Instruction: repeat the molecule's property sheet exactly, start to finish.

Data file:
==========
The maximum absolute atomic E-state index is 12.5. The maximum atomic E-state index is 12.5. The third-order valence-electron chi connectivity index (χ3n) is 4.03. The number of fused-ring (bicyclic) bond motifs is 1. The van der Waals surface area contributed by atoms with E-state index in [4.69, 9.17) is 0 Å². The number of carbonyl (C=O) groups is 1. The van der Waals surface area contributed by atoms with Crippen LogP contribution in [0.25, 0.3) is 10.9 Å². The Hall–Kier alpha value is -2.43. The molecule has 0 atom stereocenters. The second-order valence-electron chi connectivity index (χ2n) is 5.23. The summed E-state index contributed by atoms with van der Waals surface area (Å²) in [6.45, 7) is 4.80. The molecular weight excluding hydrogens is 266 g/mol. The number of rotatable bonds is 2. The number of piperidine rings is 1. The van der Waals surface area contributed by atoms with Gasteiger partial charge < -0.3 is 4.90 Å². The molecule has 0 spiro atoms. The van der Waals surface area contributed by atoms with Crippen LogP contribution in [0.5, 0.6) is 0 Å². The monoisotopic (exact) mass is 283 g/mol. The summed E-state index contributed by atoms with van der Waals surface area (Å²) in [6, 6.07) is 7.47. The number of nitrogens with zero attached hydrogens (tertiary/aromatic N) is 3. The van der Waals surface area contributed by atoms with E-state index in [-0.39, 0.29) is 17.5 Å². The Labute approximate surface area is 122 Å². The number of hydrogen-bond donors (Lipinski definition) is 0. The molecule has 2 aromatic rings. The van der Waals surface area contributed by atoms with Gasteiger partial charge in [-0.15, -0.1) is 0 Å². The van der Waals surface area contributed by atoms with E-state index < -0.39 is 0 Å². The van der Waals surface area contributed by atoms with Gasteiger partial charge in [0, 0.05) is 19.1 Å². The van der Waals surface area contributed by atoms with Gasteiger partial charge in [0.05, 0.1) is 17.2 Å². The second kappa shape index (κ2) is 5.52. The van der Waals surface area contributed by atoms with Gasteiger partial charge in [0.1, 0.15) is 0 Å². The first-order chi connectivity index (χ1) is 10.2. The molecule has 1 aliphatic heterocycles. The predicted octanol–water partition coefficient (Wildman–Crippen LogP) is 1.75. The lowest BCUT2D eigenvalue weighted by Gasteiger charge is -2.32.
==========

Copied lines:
The maximum absolute atomic E-state index is 12.5. The maximum atomic E-state index is 12.5. The third-order valence-electron chi connectivity index (χ3n) is 4.03. The number of fused-ring (bicyclic) bond motifs is 1. The van der Waals surface area contributed by atoms with E-state index in [4.69, 9.17) is 0 Å². The number of carbonyl (C=O) groups is 1. The van der Waals surface area contributed by atoms with Crippen LogP contribution in [0.25, 0.3) is 10.9 Å². The Hall–Kier alpha value is -2.43. The molecule has 0 atom stereocenters. The second-order valence-electron chi connectivity index (χ2n) is 5.23. The summed E-state index contributed by atoms with van der Waals surface area (Å²) in [6.45, 7) is 4.80. The molecular weight excluding hydrogens is 266 g/mol. The number of rotatable bonds is 2. The number of piperidine rings is 1. The van der Waals surface area contributed by atoms with Gasteiger partial charge < -0.3 is 4.90 Å². The molecule has 0 spiro atoms. The van der Waals surface area contributed by atoms with Crippen LogP contribution in [0.5, 0.6) is 0 Å². The monoisotopic (exact) mass is 283 g/mol. The summed E-state index contributed by atoms with van der Waals surface area (Å²) in [6, 6.07) is 7.47. The number of nitrogens with zero attached hydrogens (tertiary/aromatic N) is 3. The van der Waals surface area contributed by atoms with E-state index in [-0.39, 0.29) is 17.5 Å². The Labute approximate surface area is 122 Å². The number of hydrogen-bond donors (Lipinski definition) is 0. The molecule has 2 aromatic rings. The van der Waals surface area contributed by atoms with Gasteiger partial charge in [-0.15, -0.1) is 0 Å². The van der Waals surface area contributed by atoms with E-state index < -0.39 is 0 Å². The van der Waals surface area contributed by atoms with Gasteiger partial charge in [0, 0.05) is 19.1 Å². The van der Waals surface area contributed by atoms with Gasteiger partial charge in [0.05, 0.1) is 17.2 Å². The second kappa shape index (κ2) is 5.52. The van der Waals surface area contributed by atoms with Gasteiger partial charge in [0.1, 0.15) is 0 Å². The first-order chi connectivity index (χ1) is 10.2. The molecule has 1 aliphatic heterocycles. The predicted octanol–water partition coefficient (Wildman–Crippen LogP) is 1.75. The lowest BCUT2D eigenvalue weighted by Gasteiger charge is -2.32.